Toys R Us filing for bankruptcy early last year signaled the beginning of the end of traditional brick-and-mortar storefronts that we know of.  Ecommerce has truly taken the U.S. market by storm, consistently showing 20% annual growth over this decade, and consequently eating into the market share of concrete storefronts that do not have the the reach that Amazon commands. Then again, what we are witnessing is just the tip of the iceberg. Its been only about fifty days into 2019, and 2,187 stores have already indicated that they would shut down this year, with stores from popular chains.  Analysts believe that the U.S. has a lot more storefronts per person than other countries, which is also playing a part in the record number of closures this year.

Did you know?

U.S. retail sales tumbled by 1.2 percent in December 2018, the largest decline recorded since September 2009 when the economy was emerging from recession.


“As Jeff Bezos showed with Amazon that as long as you have a good business plan and continue to grow, then you can be slower about the profits early on. For these companies, as long as they maintain the growth, the differentiation, and continue to break away from their peers, then I think shareholders will be fine on them.” – John Chambers, former Cisco CEO, on Uber and Lyft’s future as public companies

 In other news:

Waymo’s self-driving cars needed a lot less human intervention in 2018

The California DMV has published manufacturers’ reports for autonomous vehicle disengagements (moments when a human had to intervene), and Waymo’s disengagement rate fell in 2018 to 0.09 for every 1,000 driverless miles. .::Engadget::.

Lime gets hope for future scooter bids in San Francisco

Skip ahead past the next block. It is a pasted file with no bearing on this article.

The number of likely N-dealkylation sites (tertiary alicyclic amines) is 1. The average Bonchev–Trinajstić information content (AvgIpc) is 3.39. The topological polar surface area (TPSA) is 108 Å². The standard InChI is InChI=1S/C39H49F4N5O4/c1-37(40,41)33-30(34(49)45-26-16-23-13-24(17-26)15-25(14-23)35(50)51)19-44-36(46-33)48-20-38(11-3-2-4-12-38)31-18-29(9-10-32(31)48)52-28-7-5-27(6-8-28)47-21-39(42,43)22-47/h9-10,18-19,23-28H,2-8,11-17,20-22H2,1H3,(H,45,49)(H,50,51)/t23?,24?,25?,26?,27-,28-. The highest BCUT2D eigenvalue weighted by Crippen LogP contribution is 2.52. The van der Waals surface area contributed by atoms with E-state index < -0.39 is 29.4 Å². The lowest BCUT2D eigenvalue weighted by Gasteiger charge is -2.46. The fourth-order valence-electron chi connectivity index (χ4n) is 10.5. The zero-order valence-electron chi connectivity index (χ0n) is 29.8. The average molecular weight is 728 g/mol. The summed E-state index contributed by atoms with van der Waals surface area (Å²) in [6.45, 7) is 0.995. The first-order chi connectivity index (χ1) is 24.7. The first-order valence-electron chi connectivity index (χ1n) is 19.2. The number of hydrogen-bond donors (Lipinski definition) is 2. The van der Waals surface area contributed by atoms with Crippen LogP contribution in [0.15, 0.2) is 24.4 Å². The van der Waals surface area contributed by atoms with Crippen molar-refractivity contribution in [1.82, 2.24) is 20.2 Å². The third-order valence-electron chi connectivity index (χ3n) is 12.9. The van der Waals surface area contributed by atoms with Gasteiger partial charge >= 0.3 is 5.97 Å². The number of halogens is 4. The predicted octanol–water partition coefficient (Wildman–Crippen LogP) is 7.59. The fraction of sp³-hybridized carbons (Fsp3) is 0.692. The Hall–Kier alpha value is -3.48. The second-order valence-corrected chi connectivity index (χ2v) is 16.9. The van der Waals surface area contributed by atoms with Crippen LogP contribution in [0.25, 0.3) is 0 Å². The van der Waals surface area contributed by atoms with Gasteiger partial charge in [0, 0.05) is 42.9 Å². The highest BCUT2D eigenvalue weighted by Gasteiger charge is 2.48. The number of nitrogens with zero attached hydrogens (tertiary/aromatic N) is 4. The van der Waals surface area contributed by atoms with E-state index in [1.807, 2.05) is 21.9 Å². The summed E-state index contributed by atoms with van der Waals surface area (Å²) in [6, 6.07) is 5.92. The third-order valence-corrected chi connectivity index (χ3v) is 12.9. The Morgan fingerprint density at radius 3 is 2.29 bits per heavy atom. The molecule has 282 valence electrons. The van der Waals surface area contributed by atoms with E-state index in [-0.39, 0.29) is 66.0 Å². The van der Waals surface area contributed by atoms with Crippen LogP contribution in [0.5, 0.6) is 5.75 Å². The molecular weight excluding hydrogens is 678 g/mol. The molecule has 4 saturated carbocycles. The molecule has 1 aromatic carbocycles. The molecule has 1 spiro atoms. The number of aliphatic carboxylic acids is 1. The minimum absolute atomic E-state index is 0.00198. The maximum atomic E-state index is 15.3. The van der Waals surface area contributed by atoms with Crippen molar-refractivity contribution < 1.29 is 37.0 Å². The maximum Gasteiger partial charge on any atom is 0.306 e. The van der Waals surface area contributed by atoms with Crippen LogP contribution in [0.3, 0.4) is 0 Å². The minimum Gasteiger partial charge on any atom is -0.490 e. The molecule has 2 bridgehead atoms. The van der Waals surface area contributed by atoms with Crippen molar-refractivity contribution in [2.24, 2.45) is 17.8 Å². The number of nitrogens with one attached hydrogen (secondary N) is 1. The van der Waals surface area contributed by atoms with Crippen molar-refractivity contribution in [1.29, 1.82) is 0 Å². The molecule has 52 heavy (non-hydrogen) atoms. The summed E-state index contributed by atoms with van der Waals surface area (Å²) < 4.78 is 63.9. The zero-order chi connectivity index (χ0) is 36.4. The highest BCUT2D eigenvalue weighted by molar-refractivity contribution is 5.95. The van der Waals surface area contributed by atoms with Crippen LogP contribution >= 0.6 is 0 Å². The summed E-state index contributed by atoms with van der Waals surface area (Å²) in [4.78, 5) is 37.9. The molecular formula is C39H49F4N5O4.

Lime’s rejection for an e-scooter trial in San Francisco was fair, but the company should be considered for another chance in April, a SF Municipal Transportation Agency hearing officer wrote in a decision released Tuesday. .::San Francisco Chronicle::.

Final thoughts:

After its acquisition of Whole Foods in 2017, Amazon had slashed prices to improve the company’s public perception from being looked at as an expensive retail chain. However, the prices are climbing up now as suppliers have increased the costs of packaging, ingredients, and transportation costs on hundreds of products. Whole Foods in an email last December, had explained that this was due to inflation and that the separate price increases followed the expiration of annual contracts that had dictated the company to keep the prices of nearly 700 products under control. Whole Foods has indicated that these contracts would not be renewed and that the increase in prices accounts for hundreds of thousands of dollars in added weekly revenue for the grocery chain.

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